The capital city of Scotland is a place with a lot to offer visitors. Its imposing castle, iconic attractions, lively festivals and vibrant cultural events are just some of the reasons why it has become one of Europe’s most visited cities.
If you’re looking for an insight into the city’s history, check out the National Museum of Scotland. It’s free and packed with exhibits that tell of Edinburgh’s storied past.
Princes Street Gardens
Located between the Old and New Town, Princes Street Gardens is a popular spot for visitors to relax in. It links the castle and the shopping area around Princes Street and there are plenty of activities and attractions to see in its grounds.
This is one of the busiest parks in Edinburgh, especially during the summer when tour coaches line up to Waverley Bridge, but it’s still a great place to relax and people watch in the sunshine. With its wide open spaces, lush lawns, and spreading trees, there’s something for everyone to enjoy here.
The park has a wealth of monuments and memorials dating back to the 1840s, including the Scott Monument. It is surrounded by other important landmarks such as the Royal Scottish Academy and the National Gallery of Scotland, all overlooking Edinburgh Castle.
Located in one of Edinburgh's most popular tourist areas, Greyfriars Kirk is the perfect place for a spot of photo-taking and a little bit of history. Not only is it one of the oldest surviving buildings in Edinburgh's Old Town, but it also has an incredible story behind it.
The church was built on land formerly belonging to a Franciscan friary, and is the first in Scotland to be completed following the Reformation. In 1638, it was here that the National Covenant was signed by people pledging to uphold Presbyterian beliefs against the imposition of Episcopalism by Charles I.
The graveyard around the kirk is full of vaulted tombs and metal fenced cages called mort safes, which were put in place as a deterrent to grave robbers taking the bodies from their resting places for autopsy studies or scientific experiments. It's also the setting for the infamous Greyfriars Bobby statue which sits outside the main entrance to the kirkyard.
The Royal Mile
The Royal Mile is the central hub of Edinburgh’s Old Town. It connects Edinburgh Castle to Holyrood Palace and offers an array of attractions to see.
The world-famous Tolbooth Tavern is one of the most iconic attractions on this street. It’s also home to the People’s Story Museum which is dedicated to keeping alive the tales and culture of Scotland’s past residents.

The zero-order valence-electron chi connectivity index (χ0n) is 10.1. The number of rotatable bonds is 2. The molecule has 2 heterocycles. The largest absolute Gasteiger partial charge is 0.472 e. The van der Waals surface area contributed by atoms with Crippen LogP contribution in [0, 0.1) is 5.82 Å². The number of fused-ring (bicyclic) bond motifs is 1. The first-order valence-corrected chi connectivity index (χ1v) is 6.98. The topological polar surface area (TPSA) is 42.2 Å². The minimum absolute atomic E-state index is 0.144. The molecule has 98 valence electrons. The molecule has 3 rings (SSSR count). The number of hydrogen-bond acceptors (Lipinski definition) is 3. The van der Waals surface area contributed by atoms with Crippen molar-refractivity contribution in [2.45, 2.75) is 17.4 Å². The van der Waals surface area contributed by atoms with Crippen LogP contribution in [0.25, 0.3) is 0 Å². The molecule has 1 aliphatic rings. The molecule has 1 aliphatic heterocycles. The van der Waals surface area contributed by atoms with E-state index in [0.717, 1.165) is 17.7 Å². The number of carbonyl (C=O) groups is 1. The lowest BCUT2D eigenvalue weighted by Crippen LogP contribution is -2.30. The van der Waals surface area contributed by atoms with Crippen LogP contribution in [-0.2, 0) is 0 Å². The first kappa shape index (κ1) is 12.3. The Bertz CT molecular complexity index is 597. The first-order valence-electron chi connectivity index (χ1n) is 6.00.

St Giles Cathedral is another popular destination on the Royal Mile. It’s a free attraction and is well worth a visit.
Opposite the church you’ll find the Royal Mile’s most famous close, The Real Mary King’s Close, which is waiting to transport you back in time and give you an insight into how Edinburgh’s poorest people lived in utter poverty.
If you have a little more time, head up the hill and explore the Royal Mile’s many wynds (alleyways) and closes. These narrow, often dark alleyways are a key feature of this street’s medieval architecture.
Portobello is a popular seaside suburb in Edinburgh that offers a wide beach and a great promenade. The beach is a mile long and the promenade offers a variety of restaurants, cafes and shops.
- The beach is very popular throughout the year and there are plenty of activities to do, such as a beach volleyball match or a sunbath in the summer. You can also visit the Portobello Swim Centre if you are looking to relax in the water.
- This beautiful beach is dog friendly all year round and has 2 miles of coast to explore. It is also a good place to go to for a picnic, whether you have a dog or not!
- The beach is well-maintained with lines of groynes protecting the sand and has won lots of awards for cleanliness, water quality and visitor facilities. It is a popular destination for locals and is reachable by bus from Princes Street in about 10 minutes.